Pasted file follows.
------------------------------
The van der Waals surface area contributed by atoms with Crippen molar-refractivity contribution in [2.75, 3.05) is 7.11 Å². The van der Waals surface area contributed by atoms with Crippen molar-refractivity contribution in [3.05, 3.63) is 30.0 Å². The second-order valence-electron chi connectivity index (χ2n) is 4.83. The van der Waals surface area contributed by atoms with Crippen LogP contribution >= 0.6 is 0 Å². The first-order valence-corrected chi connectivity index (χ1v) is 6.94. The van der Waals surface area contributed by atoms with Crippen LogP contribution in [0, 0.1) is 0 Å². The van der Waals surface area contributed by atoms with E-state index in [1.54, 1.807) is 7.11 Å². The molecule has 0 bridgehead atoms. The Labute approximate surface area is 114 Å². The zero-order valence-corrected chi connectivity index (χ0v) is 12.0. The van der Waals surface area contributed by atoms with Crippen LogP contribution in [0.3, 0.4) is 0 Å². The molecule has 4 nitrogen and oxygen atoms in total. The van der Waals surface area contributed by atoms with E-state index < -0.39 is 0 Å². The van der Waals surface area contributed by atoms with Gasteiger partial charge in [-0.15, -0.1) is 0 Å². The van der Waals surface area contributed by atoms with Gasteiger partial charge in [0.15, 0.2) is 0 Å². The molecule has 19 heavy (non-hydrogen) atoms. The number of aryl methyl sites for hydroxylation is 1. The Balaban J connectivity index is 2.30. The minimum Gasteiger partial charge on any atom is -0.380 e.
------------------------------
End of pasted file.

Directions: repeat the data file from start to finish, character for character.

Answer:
The van der Waals surface area contributed by atoms with Crippen molar-refractivity contribution in [2.75, 3.05) is 7.11 Å². The van der Waals surface area contributed by atoms with Crippen molar-refractivity contribution in [3.05, 3.63) is 30.0 Å². The second-order valence-electron chi connectivity index (χ2n) is 4.83. The van der Waals surface area contributed by atoms with Crippen LogP contribution >= 0.6 is 0 Å². The first-order valence-corrected chi connectivity index (χ1v) is 6.94. The van der Waals surface area contributed by atoms with Crippen LogP contribution in [0, 0.1) is 0 Å². The van der Waals surface area contributed by atoms with E-state index in [1.54, 1.807) is 7.11 Å². The molecule has 0 bridgehead atoms. The Labute approximate surface area is 114 Å². The zero-order valence-corrected chi connectivity index (χ0v) is 12.0. The van der Waals surface area contributed by atoms with Crippen LogP contribution in [0.3, 0.4) is 0 Å². The molecule has 4 nitrogen and oxygen atoms in total. The van der Waals surface area contributed by atoms with E-state index < -0.39 is 0 Å². The van der Waals surface area contributed by atoms with Gasteiger partial charge in [-0.15, -0.1) is 0 Å². The van der Waals surface area contributed by atoms with Gasteiger partial charge in [0.15, 0.2) is 0 Å². The molecule has 19 heavy (non-hydrogen) atoms. The number of aryl methyl sites for hydroxylation is 1. The Balaban J connectivity index is 2.30. The minimum Gasteiger partial charge on any atom is -0.380 e.